An alliance of industry, academic and government organisations, formed to commercialise technologies that will utilise concentrated solar energy to convert waste carbon dioxide into diesel fuel, will soon be underway.
The alliance team members include Sandia National Laboratories, Renewable Energy Institute International (REII), Pacific Renewable Fuels, Pratt Whitney Rocketdyne (a United Technologies division), Quanta Services, Desert Research Institute and Clean Energy Systems. In addition, commercial partners have signed on to advance work on the first round of commercial plants.
The project team has received a first phase of funding from the National Energy Technology Laboratory (NETL) to demonstrate these technologies.
Total CO2 emissions in the United States have increased 17 per cent from 1990 levels and, left unchecked, will continue to grow at about 1 per cent per year. To address the challenge of climate change, the United States has set targets to reduce greenhouse gas (GHG) emissions to 1990 levels by 2020.
The solar reforming technology platform will be colocated next to industrial facilities that have waste CO2 streams such as coal power plants, natural gas processing facilities, ethanol plants, cement production facilities and other stationary sources of CO2.
''The alliance team members believe that the best way to accomplish CO2 reduction goals is to commercialize platforms that will utilize CO2 as a carbon feedstock for the production of valuable products, such as diesel fuel,'' said Dennis Schuetzle, president of REII.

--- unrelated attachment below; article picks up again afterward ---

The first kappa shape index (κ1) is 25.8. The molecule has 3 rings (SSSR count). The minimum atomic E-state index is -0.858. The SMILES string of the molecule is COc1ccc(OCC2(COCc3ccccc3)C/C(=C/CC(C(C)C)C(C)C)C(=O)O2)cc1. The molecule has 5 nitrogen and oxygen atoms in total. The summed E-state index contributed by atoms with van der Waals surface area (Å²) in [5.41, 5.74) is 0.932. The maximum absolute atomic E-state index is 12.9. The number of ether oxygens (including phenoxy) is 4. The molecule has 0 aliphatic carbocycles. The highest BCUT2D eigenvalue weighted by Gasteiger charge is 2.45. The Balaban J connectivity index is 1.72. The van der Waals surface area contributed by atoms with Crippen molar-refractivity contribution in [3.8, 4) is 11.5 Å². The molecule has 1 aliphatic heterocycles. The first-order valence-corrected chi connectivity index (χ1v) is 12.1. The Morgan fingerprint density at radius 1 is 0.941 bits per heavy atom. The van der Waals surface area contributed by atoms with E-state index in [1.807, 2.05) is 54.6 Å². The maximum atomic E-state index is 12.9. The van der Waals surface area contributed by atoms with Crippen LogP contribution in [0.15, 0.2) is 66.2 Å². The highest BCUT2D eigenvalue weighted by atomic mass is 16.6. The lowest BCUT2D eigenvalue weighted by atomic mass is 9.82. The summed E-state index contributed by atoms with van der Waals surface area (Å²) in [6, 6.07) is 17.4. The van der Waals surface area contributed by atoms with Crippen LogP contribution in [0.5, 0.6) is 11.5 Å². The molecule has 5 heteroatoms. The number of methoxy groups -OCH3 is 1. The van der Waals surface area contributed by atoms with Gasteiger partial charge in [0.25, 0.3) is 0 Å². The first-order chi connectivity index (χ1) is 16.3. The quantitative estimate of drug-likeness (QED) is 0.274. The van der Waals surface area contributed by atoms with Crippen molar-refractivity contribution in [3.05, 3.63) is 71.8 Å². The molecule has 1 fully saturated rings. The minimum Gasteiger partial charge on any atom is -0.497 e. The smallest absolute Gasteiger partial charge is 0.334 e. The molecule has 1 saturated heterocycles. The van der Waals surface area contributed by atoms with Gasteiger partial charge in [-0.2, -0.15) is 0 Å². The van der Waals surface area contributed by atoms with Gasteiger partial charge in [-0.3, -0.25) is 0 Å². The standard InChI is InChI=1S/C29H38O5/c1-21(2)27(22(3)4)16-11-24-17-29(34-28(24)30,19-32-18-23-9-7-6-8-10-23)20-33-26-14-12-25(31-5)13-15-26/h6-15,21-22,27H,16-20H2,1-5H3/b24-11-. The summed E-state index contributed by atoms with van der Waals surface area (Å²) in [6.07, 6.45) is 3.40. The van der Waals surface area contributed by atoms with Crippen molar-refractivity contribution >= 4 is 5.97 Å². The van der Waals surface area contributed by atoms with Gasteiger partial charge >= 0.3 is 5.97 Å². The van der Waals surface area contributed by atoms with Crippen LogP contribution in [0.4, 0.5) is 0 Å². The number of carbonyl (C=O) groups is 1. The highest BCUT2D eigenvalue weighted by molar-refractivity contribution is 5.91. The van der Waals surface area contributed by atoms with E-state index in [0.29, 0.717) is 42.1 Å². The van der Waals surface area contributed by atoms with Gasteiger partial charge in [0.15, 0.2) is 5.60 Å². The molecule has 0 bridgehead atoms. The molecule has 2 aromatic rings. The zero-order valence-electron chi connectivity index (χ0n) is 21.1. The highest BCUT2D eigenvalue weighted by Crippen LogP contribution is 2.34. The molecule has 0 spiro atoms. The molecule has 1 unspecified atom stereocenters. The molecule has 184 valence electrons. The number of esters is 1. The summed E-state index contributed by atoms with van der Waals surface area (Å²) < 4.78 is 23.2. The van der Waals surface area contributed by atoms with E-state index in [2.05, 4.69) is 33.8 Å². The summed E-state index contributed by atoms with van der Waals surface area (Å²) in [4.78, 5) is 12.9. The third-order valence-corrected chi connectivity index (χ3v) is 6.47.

Close to 60 billion gallons of diesel fuel are used in the United States every year, much of which is derived from imported oil. Domestic production of diesel fuel will jointly help the United States improve energy security while utilising waste carbon dioxide.
''Sandia began working on research, development and demonstration of solar reforming technologies more than 20 years ago. We are pleased for the opportunity to extend these concepts in a public/private partnership that we expect will accelerate commercialization to accomplish our joint goals of CO2 emissions reduction and domestic fuel production,'' said Ellen Stechel, recycling CO2 program development lead for Sandia National Laboratories.
A solar reforming system is currently being demonstrated in Sacramento, Calif., and demonstrations will continue both at Sandia's facilities in New Mexico and at a power plant project site in Bakersfield, Calif. Planning for the first round of commercial plants is under way at several locations in the US.
The solar reforming technology platform will be co-located next to industrial facilities that have waste CO2 streams such as coal power plants, natural gas processing facilities, ethanol plants, cement production facilities and other stationary sources of CO2. The project team anticipates that deployment of the first commercial plants can begin in 2013.